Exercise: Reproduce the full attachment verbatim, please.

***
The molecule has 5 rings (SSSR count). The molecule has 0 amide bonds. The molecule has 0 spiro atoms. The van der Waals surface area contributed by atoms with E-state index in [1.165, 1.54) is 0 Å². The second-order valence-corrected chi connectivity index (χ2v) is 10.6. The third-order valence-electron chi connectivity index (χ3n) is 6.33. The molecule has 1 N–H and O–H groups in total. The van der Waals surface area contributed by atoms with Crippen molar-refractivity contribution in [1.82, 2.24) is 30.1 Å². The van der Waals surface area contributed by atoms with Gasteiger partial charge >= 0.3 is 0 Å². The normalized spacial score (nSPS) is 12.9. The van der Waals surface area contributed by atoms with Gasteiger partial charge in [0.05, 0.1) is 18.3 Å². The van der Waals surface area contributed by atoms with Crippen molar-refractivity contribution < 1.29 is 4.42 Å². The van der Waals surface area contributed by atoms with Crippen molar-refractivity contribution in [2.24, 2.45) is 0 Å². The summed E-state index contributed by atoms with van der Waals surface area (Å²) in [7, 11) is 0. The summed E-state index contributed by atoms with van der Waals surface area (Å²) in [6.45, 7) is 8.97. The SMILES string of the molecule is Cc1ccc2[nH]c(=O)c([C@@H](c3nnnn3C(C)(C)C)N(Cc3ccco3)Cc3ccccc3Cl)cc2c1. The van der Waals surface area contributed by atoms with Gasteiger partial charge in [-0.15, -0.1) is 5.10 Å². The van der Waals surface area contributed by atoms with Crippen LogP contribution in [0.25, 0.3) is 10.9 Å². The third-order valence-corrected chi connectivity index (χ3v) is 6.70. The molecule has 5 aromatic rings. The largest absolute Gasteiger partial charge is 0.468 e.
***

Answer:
The molecule has 5 rings (SSSR count). The molecule has 0 amide bonds. The molecule has 0 spiro atoms. The van der Waals surface area contributed by atoms with E-state index in [1.165, 1.54) is 0 Å². The second-order valence-corrected chi connectivity index (χ2v) is 10.6. The third-order valence-electron chi connectivity index (χ3n) is 6.33. The molecule has 1 N–H and O–H groups in total. The van der Waals surface area contributed by atoms with Crippen molar-refractivity contribution in [1.82, 2.24) is 30.1 Å². The van der Waals surface area contributed by atoms with Gasteiger partial charge >= 0.3 is 0 Å². The normalized spacial score (nSPS) is 12.9. The van der Waals surface area contributed by atoms with Gasteiger partial charge in [0.05, 0.1) is 18.3 Å². The van der Waals surface area contributed by atoms with Crippen molar-refractivity contribution < 1.29 is 4.42 Å². The van der Waals surface area contributed by atoms with Crippen molar-refractivity contribution in [2.24, 2.45) is 0 Å². The summed E-state index contributed by atoms with van der Waals surface area (Å²) in [7, 11) is 0. The summed E-state index contributed by atoms with van der Waals surface area (Å²) in [6.45, 7) is 8.97. The SMILES string of the molecule is Cc1ccc2[nH]c(=O)c([C@@H](c3nnnn3C(C)(C)C)N(Cc3ccco3)Cc3ccccc3Cl)cc2c1. The van der Waals surface area contributed by atoms with Gasteiger partial charge in [-0.15, -0.1) is 5.10 Å². The van der Waals surface area contributed by atoms with Crippen LogP contribution in [0.25, 0.3) is 10.9 Å². The third-order valence-corrected chi connectivity index (χ3v) is 6.70. The molecule has 5 aromatic rings. The largest absolute Gasteiger partial charge is 0.468 e.